Monday, February 06, 2012

Other Books, Same Authors

now finished: Other Voices, Other Rooms  by Truman Capote
now reading: Grant by William S. McFeely

Careful readers may recall my first post-War and Peace project on this little Lit Supp blog o' mine.  I suppose you'd have to be something like a careful reader just to even be reading this blog today after so long a hiatus on my part, but that's not the point.  In 2007, I embarked upon my long-contemplated A-to-Z Reading Project, in which I chose a book from one new-to-me author for each letter of the alphabet (apart from my sorry, sorry, I'm SORRY OK Gao Xingjian for 'X' issue). It took a little longer to complete than I had originally contemplated, what with the whole being-in-law-school thing and all, but I eventually finished and then chose my top half, thirteen of those authors that I would like to read again.

The winners were: A-C-D-E-F-I-L-R-S-U-V-W-Y  (runners-up: H & J). I have since read a second book from three of them. After starting with Martin Amis' The Information for the original project, I returned to him and read Money. I was  not that enthralled with Pico Iyer's Cuba and the Night during the project, but was happy to leave his novels behind and delve into his travel narratives with Video Night in Kathmandu -- this was the Pico Iyer I knew I loved from back in my days when we had him on The Savvy Traveler. And I read E.M. Forster's Aspects of the Novel, which I found as pitch perfect on ever page as A Passage to India, my introduction to him.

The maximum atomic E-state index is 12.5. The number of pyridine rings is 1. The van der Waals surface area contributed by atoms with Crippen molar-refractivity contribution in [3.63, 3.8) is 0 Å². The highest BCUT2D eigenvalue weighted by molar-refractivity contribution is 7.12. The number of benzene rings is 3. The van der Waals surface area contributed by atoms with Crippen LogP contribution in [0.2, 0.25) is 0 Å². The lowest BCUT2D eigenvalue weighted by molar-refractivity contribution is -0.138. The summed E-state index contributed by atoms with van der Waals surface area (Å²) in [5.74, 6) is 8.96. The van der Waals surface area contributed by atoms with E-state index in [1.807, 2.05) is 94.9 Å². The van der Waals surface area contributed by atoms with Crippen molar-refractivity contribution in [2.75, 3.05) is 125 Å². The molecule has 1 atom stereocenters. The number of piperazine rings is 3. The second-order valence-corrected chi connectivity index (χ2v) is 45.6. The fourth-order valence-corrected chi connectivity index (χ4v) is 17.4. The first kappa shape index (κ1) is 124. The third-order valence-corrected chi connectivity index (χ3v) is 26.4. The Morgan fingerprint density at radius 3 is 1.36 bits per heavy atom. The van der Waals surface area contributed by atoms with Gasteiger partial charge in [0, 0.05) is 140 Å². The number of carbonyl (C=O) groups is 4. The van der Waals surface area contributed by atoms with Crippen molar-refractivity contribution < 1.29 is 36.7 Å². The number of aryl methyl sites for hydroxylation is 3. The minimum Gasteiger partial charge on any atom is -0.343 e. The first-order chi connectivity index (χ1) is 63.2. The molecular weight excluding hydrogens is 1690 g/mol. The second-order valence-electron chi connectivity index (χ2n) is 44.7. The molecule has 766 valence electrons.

Now, here in Phuket of all places, I have lain on a beach and in two days devoured Truman Capote's Other Voices, Other Rooms. I am surprised this book is not more famous than it is. I can see why the literary world must have been so excited to have him become one of its darlings a few decades ago. The writing is so good. It's just a marvel. He evokes people in a place and makes you ache for them. This book is also so bold and so saucy, in its way, and you might say a kind of wistful evocation of Capote himself. It's definitely something any of the millennials who think they discovered gender should read. But mostly it's just harsh yet subtle, breezy yet powerful, and naively wicked, much like many of its characters.

There were times I was doing something else during the day and wanted to get back to reading because I was truly worried about what was going to happen to Joel Knox (Samson). (I know, right? As if I could do anything about it by hurrying back to 'save' him - it's already there in the book. Duh. The mind does strange things.)  Capote evoked a sympathy in me that I haven't felt in a very long time. I also have an incredibly vivid picture in my mind of the house, garden, and surroundings of The Landing. Powerful, I tell you.

That's A, C, F, and I revisited. The plan is that after I read these 13 again, I will again whittle it down to a top half and choose six authors, then read a third book by them. Then a final round of three before I select a winner. It's definitely getting harder now to contemplate eliminating authors from the running!

Of course, I also have to alternate with my other reading project, the Prez Bios, in which I am on #18, Ulysses S. Grant. And that is what I am reading now, to be followed by my revisiting Philip K. Dick. 

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